2
$\begingroup$

Okay so I got this question in a rehearsal test today , and got completely stumped.

Let $f$ be a differentiable function satisfying the functional rule $f(xy)=f(x)+f(y)+\frac{x+y-1}{xy}$, $\forall$ $x,y>0$ and $f'(1)=2$.The question asked some more questions regarding $f(x)$,but I am unable to find $f(x)$.

My try:I tried to treat $y$ as a constant and then differentiated both sides of the equation,making use of the fact that $f'(1)=2$ ; but that got me nowhere.Someone kindly help.

Thanks in advance.

$\endgroup$
  • $\begingroup$ try substituting y=1/x and the differentiate $\endgroup$ – Savitar May 10 '17 at 15:10
  • $\begingroup$ How does that help ? $\endgroup$ – Zlatan May 10 '17 at 15:41
5
$\begingroup$

Your try gives

$$yf'(xy) = f'(x) -\frac{1}{x^2} + \frac{1}{x^2y},\tag{1}$$

for all $x,y > 0$. Choosing $x = 1$ in $(1)$, we obtain

$$yf'(y) = 2 - 1 + \frac{1}{y},$$

or

$$f'(y) = \frac{1}{y} + \frac{1}{y^2}.\tag{2}$$

From that, we can easily determine $f$ up to addition of a constant, and we can determine the constant from the rule e.g. by setting $x = y = 1$ there.

An alternative way to find the function is to rewrite the functional equation as

$$f(xy) + \frac{1}{xy} = \biggl(f(x) + \frac{1}{x}\biggr) + \biggl(f(y) + \frac{1}{y}\biggr),$$

and if one knows the continuous functions satisfying the functional equation $g(xy) = g(x) + g(y)$, $f$ is easily determined.

$\endgroup$
  • $\begingroup$ Sorry , Thanks for your effort into this , but like a noob I am ,Im not getting anything.How do i get $f(x)$ from this ? And how do I tackle similar problems?Isnt there a thumb rule? $\endgroup$ – Zlatan May 10 '17 at 15:50
  • $\begingroup$ We have a nice form for the derivative of $f$. One can read the primitives of $f'$ off that if one knows the derivatives of the most famous functions. If $g'(y) = y^{\alpha}$, what is $g(y)$? $\endgroup$ – Daniel Fischer May 10 '17 at 16:01
1
$\begingroup$

$\newcommand{\bbx}[1]{\,\bbox[8px,border:1px groove navy]{\displaystyle{#1}}\,} \newcommand{\braces}[1]{\left\lbrace\,{#1}\,\right\rbrace} \newcommand{\bracks}[1]{\left\lbrack\,{#1}\,\right\rbrack} \newcommand{\dd}{\mathrm{d}} \newcommand{\ds}[1]{\displaystyle{#1}} \newcommand{\expo}[1]{\,\mathrm{e}^{#1}\,} \newcommand{\ic}{\mathrm{i}} \newcommand{\mc}[1]{\mathcal{#1}} \newcommand{\mrm}[1]{\mathrm{#1}} \newcommand{\pars}[1]{\left(\,{#1}\,\right)} \newcommand{\partiald}[3][]{\frac{\partial^{#1} #2}{\partial #3^{#1}}} \newcommand{\root}[2][]{\,\sqrt[#1]{\,{#2}\,}\,} \newcommand{\totald}[3][]{\frac{\mathrm{d}^{#1} #2}{\mathrm{d} #3^{#1}}} \newcommand{\verts}[1]{\left\vert\,{#1}\,\right\vert}$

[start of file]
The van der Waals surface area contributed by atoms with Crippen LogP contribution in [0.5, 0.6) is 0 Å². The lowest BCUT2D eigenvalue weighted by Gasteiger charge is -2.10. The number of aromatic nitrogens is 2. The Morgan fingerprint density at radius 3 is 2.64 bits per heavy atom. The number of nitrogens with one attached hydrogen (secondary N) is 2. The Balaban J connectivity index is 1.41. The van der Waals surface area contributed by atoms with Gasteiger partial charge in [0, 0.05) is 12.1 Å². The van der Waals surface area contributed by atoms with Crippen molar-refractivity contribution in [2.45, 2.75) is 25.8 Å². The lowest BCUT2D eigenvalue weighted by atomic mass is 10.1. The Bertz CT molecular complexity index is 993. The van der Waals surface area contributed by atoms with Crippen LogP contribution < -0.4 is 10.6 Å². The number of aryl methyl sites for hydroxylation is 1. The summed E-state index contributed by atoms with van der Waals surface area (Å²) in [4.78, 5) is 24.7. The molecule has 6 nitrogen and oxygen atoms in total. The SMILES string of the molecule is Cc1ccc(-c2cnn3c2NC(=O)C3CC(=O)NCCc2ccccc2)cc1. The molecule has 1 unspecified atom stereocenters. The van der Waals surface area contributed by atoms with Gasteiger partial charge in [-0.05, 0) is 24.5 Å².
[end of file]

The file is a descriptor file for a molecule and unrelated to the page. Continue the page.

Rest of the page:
$\ds{\mrm{f}}$ is differentiable. $\ds{\mrm{f}\pars{xy} = \,\mrm{f}\pars{x} + \,\mrm{f}\pars{y} + {1 \over y} + {1 \over x} - {1 \over xy}\,,\quad x, y \in \mathbb{R}_{\ >\ 0}\quad\mbox{and}\quad\mrm{f}'\pars{1} = 2}$.

$$ \bbx{\quad\mbox{Note that}\quad\mrm{f}\pars{1} = -1\quad \pars{~\mbox{from the 'original functional equation'}~}\quad} $$

  • Derive both members, of the above functional equation, respect of $\ds{x}$: \begin{equation} \mrm{f}'\pars{xy}y = \,\mrm{f}'\pars{x} - {1 \over x^{2}} + {1 \over x^{2}y} \implies \mrm{f}'\pars{xy}xy = \,\mrm{f}'\pars{x}x - {1 \over x} + {1 \over xy} \label{1}\tag{1} \end{equation}
  • Derive both members, of the above functional equation, respect of $\ds{y}$: \begin{equation} \mrm{f}'\pars{xy}x = \,\mrm{f}'\pars{y} - {1 \over y^{2}} + {1 \over xy^{2}} \implies \mrm{f}'\pars{xy}xy = \,\mrm{f}'\pars{y}y - {1 \over y} + {1 \over xy} \label{2}\tag{2} \end{equation} \eqref{1} and \eqref{2} lead to: \begin{align} &\,\mrm{f}'\pars{x}x - {1 \over x} = \,\mrm{f}'\pars{y}y - {1 \over y} = \alpha\,, \qquad\pars{~\alpha:\ \mbox{a}\ x\ \mbox{and}\ y\ \mbox{independent constant}~} \end{align}

    $\ds{\alpha = \,\mrm{f}'\pars{1} \times 1 - {1 \over 1} = 1}$.

Now, you are left with $$ \,\mrm{f}'\pars{x} = {1 \over x} + {1 \over x^{2}}\,,\quad\mrm{f}\pars{1} = -1 \implies \bbox[#ffe,10px,border:1px dotted navy]{\ds{\mrm{f}\pars{x} = \ln\pars{x} - {1 \over x}}} $$

$\endgroup$

Your Answer

By clicking “Post Your Answer”, you agree to our terms of service, privacy policy and cookie policy

Not the answer you're looking for? Browse other questions tagged or ask your own question.